With European Union enlargement six months away, the former communist states of eastern and central Europe set to join the bloc are in an economic boom that contrasts sharply with the slump of their western neighbors.
Poland, the largest economy in eastern Europe, is experiencing a “renewal of growth driven by a rise in exports,” Ivan Fabijancic, an analyst at the Austrian bank Erste Bank, said.
Poland is among eight former communist states expected to join the European Union when it enlarges from 15 to 25 states next May. The eight are the Czech Rebublic, Estonia, Hungary, Lithuania, Latvia, Poland, Slovakia and Slovenia. The Mediterranean states of Malta and Cyprus round out the list.
Polish Economy Minister Jerzy Hausner reported last week a rise of four percent in Poland’s gross domestic product in the third quarter from the same period last year.
Poland’s statistics office, meanwhile, said industrial production in September was up 11 percent from September 2002.
“The 11-percent figure is very, very high” and the economic recovery “is a very good one,” Fabijancic said.
“There is no inflationary pressure, imports are increasing slower than exports and consumption is increasing gradually,” he said.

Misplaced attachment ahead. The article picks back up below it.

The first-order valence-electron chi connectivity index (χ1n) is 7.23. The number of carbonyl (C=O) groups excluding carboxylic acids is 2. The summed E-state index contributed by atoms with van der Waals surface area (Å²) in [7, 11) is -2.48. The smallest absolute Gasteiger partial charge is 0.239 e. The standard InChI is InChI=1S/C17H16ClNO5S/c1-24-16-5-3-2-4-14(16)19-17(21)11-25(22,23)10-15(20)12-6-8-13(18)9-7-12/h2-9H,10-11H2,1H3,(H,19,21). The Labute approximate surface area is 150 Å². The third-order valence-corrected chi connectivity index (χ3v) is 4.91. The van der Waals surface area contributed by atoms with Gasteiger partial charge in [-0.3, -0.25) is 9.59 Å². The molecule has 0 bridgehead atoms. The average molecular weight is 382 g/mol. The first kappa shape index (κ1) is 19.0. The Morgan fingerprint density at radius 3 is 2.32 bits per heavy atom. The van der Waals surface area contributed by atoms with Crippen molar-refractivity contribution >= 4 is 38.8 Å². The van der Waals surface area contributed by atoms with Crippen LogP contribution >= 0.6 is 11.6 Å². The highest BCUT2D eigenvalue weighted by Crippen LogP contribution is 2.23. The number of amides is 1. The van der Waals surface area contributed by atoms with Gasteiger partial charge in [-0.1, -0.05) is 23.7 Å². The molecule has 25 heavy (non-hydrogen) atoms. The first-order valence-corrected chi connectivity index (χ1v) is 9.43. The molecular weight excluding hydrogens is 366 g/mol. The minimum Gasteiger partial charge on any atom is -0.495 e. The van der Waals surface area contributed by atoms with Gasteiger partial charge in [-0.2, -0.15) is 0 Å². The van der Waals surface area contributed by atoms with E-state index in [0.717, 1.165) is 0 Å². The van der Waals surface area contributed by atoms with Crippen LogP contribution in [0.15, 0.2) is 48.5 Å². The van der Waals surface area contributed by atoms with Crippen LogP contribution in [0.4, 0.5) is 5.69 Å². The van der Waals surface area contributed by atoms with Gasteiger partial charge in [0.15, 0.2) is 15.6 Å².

He predicted the economy would grow 3.5 percent in 2003 and between 4.5-5.0 percent next year, after increases of barely one percent in 2001 and 2003.
“We are seeing a relatively strong recovery in Poland, Slovakia and to a lesser extent in the Czech Republic,” said Peter Havlik, deputy director of the Vienna Institute for International Economic Comparisons (WIIW), a think tank specializing in central Europe’s former communist states.
Havlik said the reasons for the economic upswing, after stagnant growth in 2001 and 2002, were “the continuation of economic reforms, the inflow of foreign investments and the start-up of new factories in central Europe.”
Mojmir Hampl, an economist at Prague bank Ceska Sporitelna, said Slovakia is set to be the region’s fastest-growing economy, with “a rise in gross domestic product of 3.9 percent this year and 4.9 percent in 2004.”
Economic growth has already helped reduce unemployment in Slovakia, with joblessness dropping from 17.7 percent at the beginning of 2003 to 13.9 percent in September, Hampl said.
The Czech Republic and Hungary have slower rates of growth, respectively 2.5 percent and 2.7 percent in 2003, against 3.5 percent in 2002, Hampl said.
But this is still far superior to western Europe.
Officials in Brussels predict growth in the 15 nations of the EU to be 0.8 percent in 2003, while the 12-state euro zone will post a 0.4-percent rise.
Hampl said that while eastern and central European states’ economic performance “is good in comparison with the EU, we should not compare ourselves to low-growth economies such as France and Germany.”
He said the higher growth came because these weaker economies were catching up to the levels of the West.
Salaries are still three to four times lower in formerly communist states of central Eurpoe in relation to their Austrian and German neighbors, and this draws foreign investment, Hampl said.
Meanwhile, the central and eastern states are making gains in productivity as they modernize old machines from the communist era.
This increases both salaries and consumption. Salaries in Hungary, for instance, are set to rise by nine percent in 2003, while prices will only increase five percent.